“The Hindus” are anything but “law-abiding citizens”
The Hindu fundamentalists’ falsehood is malicious, not Wendy Doniger’s interpretation. Saurav Datta writes
14 Mar 14

thehindus“The book, which is out of stock with us, shall not be reissued until the concerns are addressed for an acceptable resolution of the whole matter,”- says a 10 March statement from Aleph Book Company, publisher of Wendy Doniger’s “On Hinduism”. 

A panel of four independent scholars will review the book, and then parley on equal terms with Dina Nath Batra, the same person who vanquished Doniger’s previous book “The Hindus: An Alternative History”.

Aleph’s optimism about some amicable solution is misplaced. Emboldened by Penguin India’s surrender the first time round, Dina Nath Batra’s second onslaught was more strident, and if examined critically, his claims, more preposterous. And nothing in his conduct permits one to hazard a guess about ceding even an inch of territory.

The legal notice slapped by Batra is a bullying rag, littered with random phrases and sentences which cannot be strung together by any stretch of logic.  Parsing it, one gets to know how hurtful and offensive the “sexual thrust” of Doniger’s “titillating sexual tapestry” is. In her book which Aleph hails as a “magisterial volume”, a “scholarship of the highest order, and a compelling analysis of one of the world’s great faiths”, Doniger talks about Brahmin men’s monopolisation of Sanskrit, their oppression of women and Dalits (Untouchables), and a religious philosopher’s exhortation to overthrow the caste system and shatter the taboo against beef consumption. Then there is this limerick, whose truth many Indians would grudgingly testify to:

A Hindu who didn’t like kama

Refused to take off his pajama,

When his bride’s lustful finger

Reached out for his linga

He jumped up and ran home to Mama.

Batra and his acolytes’ litany of complaints can go on, and one can continue harping on Hinduism’s inherently pluralistic and tolerant character. But, now the crux of the problem is something different. The bigoted Hindus claim they are “law-abiding citizens” and have only sought to enforce the protection provided by the law, and even Penguin tried to hide behind the charade of “we respect the law of the land”.  Which should naturally lead one to inquire -– what do the legal provisions say, and how have the courts interpreted them over the years?

Censorship mavens as “Law-abiding citizens”? Not really.

At first blush, it might seem that Sections 295A, 298, and 153A of the Indian Penal Code demonstrate excessive solicitude for hurt religious sentiments, shut out any independent critical inquiry and punish satire. However, “deliberate and malicious acts intended to outrage” remains an essential ingredient, and this remains the pivot on which freedom of expression rests. Agreed that Doniger’s telling of the scriptures does employ biting satire, and some of her statements are indeed tongue-in-cheek.  Because she challenges the hegemonic interpretation of the self-appointed custodians of the faith, they accuse her of gratuitous provocation and making scurrilous statements.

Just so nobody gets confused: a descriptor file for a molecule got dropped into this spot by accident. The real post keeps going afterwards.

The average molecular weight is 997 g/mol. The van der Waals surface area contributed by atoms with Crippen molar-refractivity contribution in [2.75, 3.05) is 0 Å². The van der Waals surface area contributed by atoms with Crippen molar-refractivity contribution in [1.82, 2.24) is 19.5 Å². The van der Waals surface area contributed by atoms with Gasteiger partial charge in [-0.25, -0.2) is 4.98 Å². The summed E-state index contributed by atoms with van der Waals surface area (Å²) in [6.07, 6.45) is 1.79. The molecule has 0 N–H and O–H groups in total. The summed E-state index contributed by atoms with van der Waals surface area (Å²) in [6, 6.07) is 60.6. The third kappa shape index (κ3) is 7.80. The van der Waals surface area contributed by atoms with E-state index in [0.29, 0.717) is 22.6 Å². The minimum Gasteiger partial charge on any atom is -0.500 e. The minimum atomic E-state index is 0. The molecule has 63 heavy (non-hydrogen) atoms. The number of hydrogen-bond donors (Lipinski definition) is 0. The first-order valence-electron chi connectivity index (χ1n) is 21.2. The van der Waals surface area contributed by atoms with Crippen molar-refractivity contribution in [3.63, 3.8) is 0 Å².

Fortunately, the law takes a different view, and quite assertively so. Indian courts have a long tradition of protecting and upholding the right to express contrarian views on religion and the scriptures.

In 1924, a pamphlet titled Rangeela (“colourful”, in Hindi) Rasul, claiming to describe the real events of Prophet Mohammed’s life did the rounds in pre-Partition Punjab. Muslims were livid, a communal conflagration seemed imminent, but the Punjab High Court upheld the writer’s right to freedom of expression. Section 153-A, the court held, was intended to prevent riotous attacks against members of a particular religious community, and not to bar polemics, even if the remarks were undoubtedly satirical and scurrilous.

When in 2001 the government proscribed posters depicting the Ram Katha (an alternative narrative of the Ramayana) in the Buddhist and Jain traditions, the Delhi High Court put its foot down on not allowing free speech to be trampled by insular bigotry.  Regarding the use of stray passages to demand censorship, the Delhi High Court’s 2001 judgement is illuminating. A single phrase — “that militant Ram used to stoke Hindu Muslim hatred in India today” from a documentary on the Ramayana was picked on by the censors. Not only did the court provide a judicial shield to diversity of interpretations, it asserted that random passages are insufficient to justify restrictions on free speech.  Any restriction must be justified “on the anvil of necessity and not on the quicksand of convenience or expediency,” or on the unsubstantiated apprehensions of communal violence.

It would be partially speculative to single out all the real or purported reasons for Penguin’s surrender. But to exonerate bigots on the basis of their disingenuous claim of adhering to the law would set a pernicious precedent, paving the way for more books to be “pulped” and authors to be silenced.

This article was published on 14 March 2014 at

By Saurav Datta

Saurav Datta teaches media law and policy in Bombay and Pune, India